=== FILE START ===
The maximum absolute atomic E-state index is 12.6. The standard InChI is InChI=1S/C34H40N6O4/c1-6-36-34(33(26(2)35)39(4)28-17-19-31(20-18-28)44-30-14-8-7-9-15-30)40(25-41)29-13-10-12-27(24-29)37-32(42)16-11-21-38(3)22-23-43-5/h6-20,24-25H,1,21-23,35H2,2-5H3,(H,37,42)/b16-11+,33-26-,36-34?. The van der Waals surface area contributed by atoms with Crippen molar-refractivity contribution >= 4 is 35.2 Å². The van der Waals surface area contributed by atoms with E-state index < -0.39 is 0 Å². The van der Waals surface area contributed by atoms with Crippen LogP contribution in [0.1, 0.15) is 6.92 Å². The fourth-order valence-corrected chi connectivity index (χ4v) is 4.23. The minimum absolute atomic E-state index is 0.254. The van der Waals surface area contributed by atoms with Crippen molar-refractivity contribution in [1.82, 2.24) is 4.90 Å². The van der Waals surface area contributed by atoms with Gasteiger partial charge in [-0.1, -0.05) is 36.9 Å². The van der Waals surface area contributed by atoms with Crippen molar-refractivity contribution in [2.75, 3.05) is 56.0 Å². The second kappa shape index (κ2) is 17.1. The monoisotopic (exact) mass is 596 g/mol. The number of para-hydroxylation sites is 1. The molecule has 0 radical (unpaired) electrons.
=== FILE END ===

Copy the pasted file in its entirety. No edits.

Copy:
The maximum absolute atomic E-state index is 12.6. The standard InChI is InChI=1S/C34H40N6O4/c1-6-36-34(33(26(2)35)39(4)28-17-19-31(20-18-28)44-30-14-8-7-9-15-30)40(25-41)29-13-10-12-27(24-29)37-32(42)16-11-21-38(3)22-23-43-5/h6-20,24-25H,1,21-23,35H2,2-5H3,(H,37,42)/b16-11+,33-26-,36-34?. The van der Waals surface area contributed by atoms with Crippen molar-refractivity contribution >= 4 is 35.2 Å². The van der Waals surface area contributed by atoms with E-state index < -0.39 is 0 Å². The van der Waals surface area contributed by atoms with Crippen LogP contribution in [0.1, 0.15) is 6.92 Å². The fourth-order valence-corrected chi connectivity index (χ4v) is 4.23. The minimum absolute atomic E-state index is 0.254. The van der Waals surface area contributed by atoms with Crippen molar-refractivity contribution in [1.82, 2.24) is 4.90 Å². The van der Waals surface area contributed by atoms with Gasteiger partial charge in [-0.1, -0.05) is 36.9 Å². The van der Waals surface area contributed by atoms with Crippen molar-refractivity contribution in [2.75, 3.05) is 56.0 Å². The second kappa shape index (κ2) is 17.1. The monoisotopic (exact) mass is 596 g/mol. The number of para-hydroxylation sites is 1. The molecule has 0 radical (unpaired) electrons.